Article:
Diverseco adds robotics arm

20/12/2016 - 13:12


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From a modest industrial building in Willetton, newly rebadged investment company Diverseco has built a substantial national business through a series of targeted acquisitions.

Diverseco adds robotics arm
Surprise CEO: Brenton Cunningham says he didn’t set out to be a chief executive. Photo: Attila Csaszar

From a modest industrial building in Willetton, newly rebadged investment company Diverseco has built a substantial national business through a series of targeted acquisitions.

While many businesses batten down the hatches during tough trading times, Brenton Cunningham has pursued growth opportunities.

Mr Cunningham has recently completed the purchase of Melbourne-based Robotic Technologies Australia, which brings to 10 the number of acquisitions he has completed.

It followed last year’s purchase of 80-year-old company Sydney Weighbridges, which will be relaunched as Public Weighbridges Australia in the New Year.

These acquisitions add to a diverse collection of measuring, packaging and automation businesses his group owns and operates – hence the choice of Diverseco as the new name for the holding company.

The core business in the group remains Accuweigh, which Mr Cunningham and partner Gary Brogan established in Adelaide in 1992.

It is Australia’s largest supplier of weighbridges, industrial weighing equipment and product inspection equipment.

Accuweigh accounts for about half the group’s annual turnover, which currently exceeds $40 million and is expected to reach $45 million next year.

The overall group employs 165 people across seven operating businesses, including Scaco, Ultrahawke and Accupak, which was founded by engineering director Ross Waller.

Mr Cunningham said he and finance director David Hatton looked for acquisition targets where Diverseco could add value.

“They need to be a little bit tired and broken, because that way we can afford it and there is something for us to fix,” he said.

“If something is going well, you pay top dollar and there is nothing to fix.”

The latest acquisition, Robotic Technologies Australia, was a pioneer in its field, and its founder Doug Smith has vast technical knowledge and industry connections.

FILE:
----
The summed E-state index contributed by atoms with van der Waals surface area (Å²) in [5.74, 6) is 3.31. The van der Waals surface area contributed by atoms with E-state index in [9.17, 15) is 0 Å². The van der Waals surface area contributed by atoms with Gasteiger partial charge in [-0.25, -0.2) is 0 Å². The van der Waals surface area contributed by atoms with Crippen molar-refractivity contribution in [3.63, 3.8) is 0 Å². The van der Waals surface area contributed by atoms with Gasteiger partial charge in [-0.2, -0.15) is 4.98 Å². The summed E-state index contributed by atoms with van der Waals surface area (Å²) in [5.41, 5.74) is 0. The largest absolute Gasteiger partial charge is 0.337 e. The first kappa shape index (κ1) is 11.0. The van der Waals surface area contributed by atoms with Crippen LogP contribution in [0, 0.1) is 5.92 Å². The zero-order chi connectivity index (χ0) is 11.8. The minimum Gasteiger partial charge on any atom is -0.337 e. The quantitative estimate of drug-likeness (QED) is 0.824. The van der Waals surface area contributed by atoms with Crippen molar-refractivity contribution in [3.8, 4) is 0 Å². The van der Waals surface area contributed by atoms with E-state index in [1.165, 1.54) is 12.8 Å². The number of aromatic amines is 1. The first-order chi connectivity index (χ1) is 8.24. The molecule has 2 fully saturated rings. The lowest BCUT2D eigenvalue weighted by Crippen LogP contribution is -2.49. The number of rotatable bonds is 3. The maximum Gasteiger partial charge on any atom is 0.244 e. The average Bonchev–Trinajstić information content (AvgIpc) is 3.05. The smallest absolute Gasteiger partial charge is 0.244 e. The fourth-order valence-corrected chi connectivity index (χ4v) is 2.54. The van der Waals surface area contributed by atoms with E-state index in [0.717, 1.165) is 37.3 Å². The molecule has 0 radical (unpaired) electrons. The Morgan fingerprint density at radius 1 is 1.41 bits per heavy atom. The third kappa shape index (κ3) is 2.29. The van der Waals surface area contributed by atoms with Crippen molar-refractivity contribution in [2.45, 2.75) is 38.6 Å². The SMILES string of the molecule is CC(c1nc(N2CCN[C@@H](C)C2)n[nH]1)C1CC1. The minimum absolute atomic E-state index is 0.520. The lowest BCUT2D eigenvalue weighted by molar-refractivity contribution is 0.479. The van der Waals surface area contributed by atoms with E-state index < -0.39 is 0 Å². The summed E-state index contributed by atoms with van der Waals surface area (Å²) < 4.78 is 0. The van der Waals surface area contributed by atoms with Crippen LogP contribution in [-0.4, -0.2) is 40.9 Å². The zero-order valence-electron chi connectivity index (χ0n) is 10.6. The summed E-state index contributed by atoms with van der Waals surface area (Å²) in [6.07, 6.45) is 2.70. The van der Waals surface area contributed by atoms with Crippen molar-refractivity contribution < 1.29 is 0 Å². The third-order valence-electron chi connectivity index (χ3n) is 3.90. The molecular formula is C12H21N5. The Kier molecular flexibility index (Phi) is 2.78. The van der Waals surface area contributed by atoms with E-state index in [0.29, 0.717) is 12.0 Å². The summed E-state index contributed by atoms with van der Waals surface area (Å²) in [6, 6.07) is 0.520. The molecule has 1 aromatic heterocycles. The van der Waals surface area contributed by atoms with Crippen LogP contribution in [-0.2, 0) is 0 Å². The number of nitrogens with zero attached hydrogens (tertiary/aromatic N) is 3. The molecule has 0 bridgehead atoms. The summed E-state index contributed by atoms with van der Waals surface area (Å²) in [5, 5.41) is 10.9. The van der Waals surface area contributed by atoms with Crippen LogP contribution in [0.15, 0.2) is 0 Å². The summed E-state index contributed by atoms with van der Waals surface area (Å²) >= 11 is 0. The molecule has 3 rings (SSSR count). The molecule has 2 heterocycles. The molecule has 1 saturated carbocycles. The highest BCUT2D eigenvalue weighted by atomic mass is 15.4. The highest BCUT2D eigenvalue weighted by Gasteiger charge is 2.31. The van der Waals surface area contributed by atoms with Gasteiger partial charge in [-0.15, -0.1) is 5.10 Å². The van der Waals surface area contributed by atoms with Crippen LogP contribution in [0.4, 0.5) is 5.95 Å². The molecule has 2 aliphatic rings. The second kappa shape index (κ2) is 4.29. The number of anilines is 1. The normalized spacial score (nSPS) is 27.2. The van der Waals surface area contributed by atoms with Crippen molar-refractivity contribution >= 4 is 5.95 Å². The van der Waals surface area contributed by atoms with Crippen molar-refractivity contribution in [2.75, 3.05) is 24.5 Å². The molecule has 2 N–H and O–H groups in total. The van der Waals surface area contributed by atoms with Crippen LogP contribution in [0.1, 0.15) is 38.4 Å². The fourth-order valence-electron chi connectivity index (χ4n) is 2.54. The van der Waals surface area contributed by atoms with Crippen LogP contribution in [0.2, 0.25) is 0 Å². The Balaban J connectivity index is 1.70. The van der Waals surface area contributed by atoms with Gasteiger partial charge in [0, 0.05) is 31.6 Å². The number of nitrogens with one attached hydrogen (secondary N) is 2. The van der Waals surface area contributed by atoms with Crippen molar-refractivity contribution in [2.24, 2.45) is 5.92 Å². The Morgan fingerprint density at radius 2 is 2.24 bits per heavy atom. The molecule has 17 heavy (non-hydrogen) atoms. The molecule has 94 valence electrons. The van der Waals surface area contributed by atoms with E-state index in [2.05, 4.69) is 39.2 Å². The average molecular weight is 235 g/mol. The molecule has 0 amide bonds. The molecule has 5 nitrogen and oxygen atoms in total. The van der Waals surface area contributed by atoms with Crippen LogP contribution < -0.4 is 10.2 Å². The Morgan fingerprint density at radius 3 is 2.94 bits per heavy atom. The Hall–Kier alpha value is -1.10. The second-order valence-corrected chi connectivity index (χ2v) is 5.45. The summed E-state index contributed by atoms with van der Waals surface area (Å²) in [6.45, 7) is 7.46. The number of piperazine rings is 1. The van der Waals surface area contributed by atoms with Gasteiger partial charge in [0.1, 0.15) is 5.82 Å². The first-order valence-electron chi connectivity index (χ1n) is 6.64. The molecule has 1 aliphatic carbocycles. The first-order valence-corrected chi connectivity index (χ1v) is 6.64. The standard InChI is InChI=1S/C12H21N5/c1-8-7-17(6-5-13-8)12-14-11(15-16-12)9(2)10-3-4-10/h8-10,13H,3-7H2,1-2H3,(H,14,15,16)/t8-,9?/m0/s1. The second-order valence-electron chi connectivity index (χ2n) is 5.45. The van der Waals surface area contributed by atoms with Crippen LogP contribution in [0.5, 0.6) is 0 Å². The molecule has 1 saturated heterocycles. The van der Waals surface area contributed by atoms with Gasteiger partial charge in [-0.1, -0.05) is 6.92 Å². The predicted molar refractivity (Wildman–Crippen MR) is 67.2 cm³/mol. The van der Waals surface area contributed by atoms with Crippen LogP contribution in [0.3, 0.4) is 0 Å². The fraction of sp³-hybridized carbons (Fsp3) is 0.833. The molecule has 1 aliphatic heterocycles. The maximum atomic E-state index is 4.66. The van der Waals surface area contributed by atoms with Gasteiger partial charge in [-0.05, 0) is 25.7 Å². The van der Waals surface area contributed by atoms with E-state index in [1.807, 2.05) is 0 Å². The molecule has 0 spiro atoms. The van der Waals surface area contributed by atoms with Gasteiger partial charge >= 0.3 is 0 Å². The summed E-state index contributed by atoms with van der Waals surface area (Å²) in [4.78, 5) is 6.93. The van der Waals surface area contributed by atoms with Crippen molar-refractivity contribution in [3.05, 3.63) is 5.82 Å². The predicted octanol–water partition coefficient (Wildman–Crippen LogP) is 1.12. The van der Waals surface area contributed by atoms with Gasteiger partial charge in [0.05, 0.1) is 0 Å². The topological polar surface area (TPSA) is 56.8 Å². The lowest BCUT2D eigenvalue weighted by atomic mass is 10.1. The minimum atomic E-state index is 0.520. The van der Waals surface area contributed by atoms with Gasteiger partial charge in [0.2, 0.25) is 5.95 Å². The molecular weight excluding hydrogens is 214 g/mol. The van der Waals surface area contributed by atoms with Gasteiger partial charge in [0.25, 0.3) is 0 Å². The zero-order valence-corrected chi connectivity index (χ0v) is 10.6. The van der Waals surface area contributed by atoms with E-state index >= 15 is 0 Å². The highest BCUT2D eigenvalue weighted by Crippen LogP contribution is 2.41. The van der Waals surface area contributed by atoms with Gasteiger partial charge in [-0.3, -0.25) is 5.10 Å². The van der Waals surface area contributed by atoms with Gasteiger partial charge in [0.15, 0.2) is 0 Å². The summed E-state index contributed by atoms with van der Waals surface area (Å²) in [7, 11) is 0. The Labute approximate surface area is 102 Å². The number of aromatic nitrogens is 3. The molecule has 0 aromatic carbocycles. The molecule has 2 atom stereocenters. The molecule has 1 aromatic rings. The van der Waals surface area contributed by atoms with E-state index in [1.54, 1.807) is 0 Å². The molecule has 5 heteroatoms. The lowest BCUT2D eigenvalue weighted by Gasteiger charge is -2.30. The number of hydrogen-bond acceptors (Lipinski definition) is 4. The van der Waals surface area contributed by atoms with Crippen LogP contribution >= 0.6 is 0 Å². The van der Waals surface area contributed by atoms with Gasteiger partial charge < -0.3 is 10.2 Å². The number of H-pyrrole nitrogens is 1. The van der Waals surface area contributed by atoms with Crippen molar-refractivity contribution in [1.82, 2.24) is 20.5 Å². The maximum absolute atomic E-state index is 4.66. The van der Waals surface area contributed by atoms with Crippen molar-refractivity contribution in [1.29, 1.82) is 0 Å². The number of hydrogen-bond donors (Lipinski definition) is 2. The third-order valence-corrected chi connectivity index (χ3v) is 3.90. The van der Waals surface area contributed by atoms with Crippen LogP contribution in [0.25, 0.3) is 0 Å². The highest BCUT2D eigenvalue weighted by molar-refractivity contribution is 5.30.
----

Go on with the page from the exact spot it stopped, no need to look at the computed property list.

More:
However, Mr Smith is aged 70 and the financial performance of the business has waned over several years due to a weak balance sheet and the downturn in the automotive sector.

Mr Cunningham spent five years assessing the opportunity and at one stage walked away during due diligence before closing the purchase.

He believes Diverseco’s financial backing and broad industry links will allow RBT to rapidly lift turnover.

He was also attracted by Mr Smith’s connections, particularly with Japanese company Kawasaki, which is a global leader in robotics.

The purchase of weighbridge operator Sydney Weighbridges was similar.

It was a small business but had specialist expertise Mr Cunningham believes will complement the services offered by Diverseco’s existing businesses.

Diverseco has been structured as the corporate services provider to the operating businesses, providing services such as HR, payroll, marketing and IT.

The operating businesses are charged based on their salary expense, with Diverseco seeking to cover its costs.

Mr Cunningham started his working life as a fitter and turner before spending five years in the finance sector, where he went through a structured management program.

“I didn’t set out to be a CEO,” Mr Cunningham told Business News.

“I wrap myself around good people and empower them to do their job.”

Mr Cunningham said he had looked at listing options a couple of times but opted against it after evaluating the compliance costs and acknowledging weighbridges was not a sexy, high-growth industry.

“But we perform better than half the companies on the stock exchange anyway,” he said.

Despite that, Diverseco maintains reporting systems akin to a listed company, with minute taking at board meetings and regularly updated budgets, business plans and monthly financials.

Mr Cunningham said he had been surprised at the failure of many other businesses to do these things.

“It just amazes me,” he said.

“I’ve gone into 30-year-old businesses with 100 people and asked them for the budget, and they haven’t got a budget.”

Not all of the growth opportunities pursued by Diverseco have worked, however.

The group made ill-fated forays into New Zealand and South Africa and invested in Balcatta-based Olympic Fine Foods, but has since exited those markets.

Mr Cunningham said the business units in Diverseco fitted well together, and their geographic and sectoral diversity meant the group’s earnings had been fairly stable year to year.

“We are always cash positive; we have banking facilities but we never use them.

“I like to be secure and the same goes for the staff.”

He believes the group’s local base gives it a competitive edge over bigger international competitors.

“We try to win based on relationships, and being here,” Mr Cunningham said.


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